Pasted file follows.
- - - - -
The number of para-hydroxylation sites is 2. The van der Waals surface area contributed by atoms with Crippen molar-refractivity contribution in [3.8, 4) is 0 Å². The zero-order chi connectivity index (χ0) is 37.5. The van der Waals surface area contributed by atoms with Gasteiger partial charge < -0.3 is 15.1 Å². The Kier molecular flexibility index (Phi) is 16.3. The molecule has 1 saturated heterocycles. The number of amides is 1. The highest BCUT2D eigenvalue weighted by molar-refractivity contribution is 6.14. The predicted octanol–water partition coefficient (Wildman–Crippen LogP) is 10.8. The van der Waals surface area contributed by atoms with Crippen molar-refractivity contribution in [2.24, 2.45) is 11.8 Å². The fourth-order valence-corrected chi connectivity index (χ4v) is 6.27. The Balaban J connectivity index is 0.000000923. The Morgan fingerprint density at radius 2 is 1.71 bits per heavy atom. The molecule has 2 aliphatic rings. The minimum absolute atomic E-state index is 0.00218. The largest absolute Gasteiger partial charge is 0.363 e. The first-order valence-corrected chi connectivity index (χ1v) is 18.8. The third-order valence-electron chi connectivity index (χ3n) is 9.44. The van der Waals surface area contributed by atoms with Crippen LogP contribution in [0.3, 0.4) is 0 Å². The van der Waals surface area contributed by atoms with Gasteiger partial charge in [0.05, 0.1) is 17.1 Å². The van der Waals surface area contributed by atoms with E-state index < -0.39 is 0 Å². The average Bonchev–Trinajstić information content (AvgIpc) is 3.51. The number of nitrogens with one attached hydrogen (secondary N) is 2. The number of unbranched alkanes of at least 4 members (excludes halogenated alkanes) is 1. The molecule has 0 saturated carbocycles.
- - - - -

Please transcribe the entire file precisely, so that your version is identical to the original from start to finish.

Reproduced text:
The number of para-hydroxylation sites is 2. The van der Waals surface area contributed by atoms with Crippen molar-refractivity contribution in [3.8, 4) is 0 Å². The zero-order chi connectivity index (χ0) is 37.5. The van der Waals surface area contributed by atoms with Gasteiger partial charge < -0.3 is 15.1 Å². The Kier molecular flexibility index (Phi) is 16.3. The molecule has 1 saturated heterocycles. The number of amides is 1. The highest BCUT2D eigenvalue weighted by molar-refractivity contribution is 6.14. The predicted octanol–water partition coefficient (Wildman–Crippen LogP) is 10.8. The van der Waals surface area contributed by atoms with Crippen molar-refractivity contribution in [2.24, 2.45) is 11.8 Å². The fourth-order valence-corrected chi connectivity index (χ4v) is 6.27. The Balaban J connectivity index is 0.000000923. The Morgan fingerprint density at radius 2 is 1.71 bits per heavy atom. The molecule has 2 aliphatic rings. The minimum absolute atomic E-state index is 0.00218. The largest absolute Gasteiger partial charge is 0.363 e. The first-order valence-corrected chi connectivity index (χ1v) is 18.8. The third-order valence-electron chi connectivity index (χ3n) is 9.44. The van der Waals surface area contributed by atoms with Crippen LogP contribution in [0.3, 0.4) is 0 Å². The van der Waals surface area contributed by atoms with Gasteiger partial charge in [0.05, 0.1) is 17.1 Å². The van der Waals surface area contributed by atoms with E-state index < -0.39 is 0 Å². The average Bonchev–Trinajstić information content (AvgIpc) is 3.51. The number of nitrogens with one attached hydrogen (secondary N) is 2. The number of unbranched alkanes of at least 4 members (excludes halogenated alkanes) is 1. The molecule has 0 saturated carbocycles.